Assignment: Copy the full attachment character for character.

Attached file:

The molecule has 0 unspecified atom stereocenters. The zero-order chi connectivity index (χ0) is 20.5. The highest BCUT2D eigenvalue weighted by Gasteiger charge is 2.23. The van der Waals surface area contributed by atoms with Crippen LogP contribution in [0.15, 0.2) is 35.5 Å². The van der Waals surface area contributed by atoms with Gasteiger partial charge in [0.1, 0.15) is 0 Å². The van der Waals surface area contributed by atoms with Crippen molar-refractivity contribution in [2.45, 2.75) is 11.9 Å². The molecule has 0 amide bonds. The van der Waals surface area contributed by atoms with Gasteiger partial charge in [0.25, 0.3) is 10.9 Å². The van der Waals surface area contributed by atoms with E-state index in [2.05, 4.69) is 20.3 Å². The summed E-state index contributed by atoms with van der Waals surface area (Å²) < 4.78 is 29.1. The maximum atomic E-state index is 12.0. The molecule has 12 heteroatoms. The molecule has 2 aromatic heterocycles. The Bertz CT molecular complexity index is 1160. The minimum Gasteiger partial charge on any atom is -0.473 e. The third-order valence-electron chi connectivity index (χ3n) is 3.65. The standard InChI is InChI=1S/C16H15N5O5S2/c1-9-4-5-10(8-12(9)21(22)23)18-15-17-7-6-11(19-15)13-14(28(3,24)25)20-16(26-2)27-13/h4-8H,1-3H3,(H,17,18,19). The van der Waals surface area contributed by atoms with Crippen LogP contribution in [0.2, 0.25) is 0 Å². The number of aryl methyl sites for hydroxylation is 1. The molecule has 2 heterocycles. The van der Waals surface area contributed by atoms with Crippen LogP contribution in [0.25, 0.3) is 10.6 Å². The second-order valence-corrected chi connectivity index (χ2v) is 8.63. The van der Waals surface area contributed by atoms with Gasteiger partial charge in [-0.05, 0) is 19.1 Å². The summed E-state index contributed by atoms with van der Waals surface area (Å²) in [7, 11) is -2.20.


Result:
The molecule has 0 unspecified atom stereocenters. The zero-order chi connectivity index (χ0) is 20.5. The highest BCUT2D eigenvalue weighted by Gasteiger charge is 2.23. The van der Waals surface area contributed by atoms with Crippen LogP contribution in [0.15, 0.2) is 35.5 Å². The van der Waals surface area contributed by atoms with Gasteiger partial charge in [0.1, 0.15) is 0 Å². The van der Waals surface area contributed by atoms with Crippen molar-refractivity contribution in [2.45, 2.75) is 11.9 Å². The molecule has 0 amide bonds. The van der Waals surface area contributed by atoms with Gasteiger partial charge in [0.25, 0.3) is 10.9 Å². The van der Waals surface area contributed by atoms with E-state index in [2.05, 4.69) is 20.3 Å². The summed E-state index contributed by atoms with van der Waals surface area (Å²) < 4.78 is 29.1. The maximum atomic E-state index is 12.0. The molecule has 12 heteroatoms. The molecule has 2 aromatic heterocycles. The Bertz CT molecular complexity index is 1160. The minimum Gasteiger partial charge on any atom is -0.473 e. The third-order valence-electron chi connectivity index (χ3n) is 3.65. The standard InChI is InChI=1S/C16H15N5O5S2/c1-9-4-5-10(8-12(9)21(22)23)18-15-17-7-6-11(19-15)13-14(28(3,24)25)20-16(26-2)27-13/h4-8H,1-3H3,(H,17,18,19). The van der Waals surface area contributed by atoms with Crippen LogP contribution in [0.2, 0.25) is 0 Å². The number of aryl methyl sites for hydroxylation is 1. The molecule has 2 heterocycles. The van der Waals surface area contributed by atoms with Crippen LogP contribution in [0.25, 0.3) is 10.6 Å². The second-order valence-corrected chi connectivity index (χ2v) is 8.63. The van der Waals surface area contributed by atoms with Gasteiger partial charge in [-0.05, 0) is 19.1 Å². The summed E-state index contributed by atoms with van der Waals surface area (Å²) in [7, 11) is -2.20.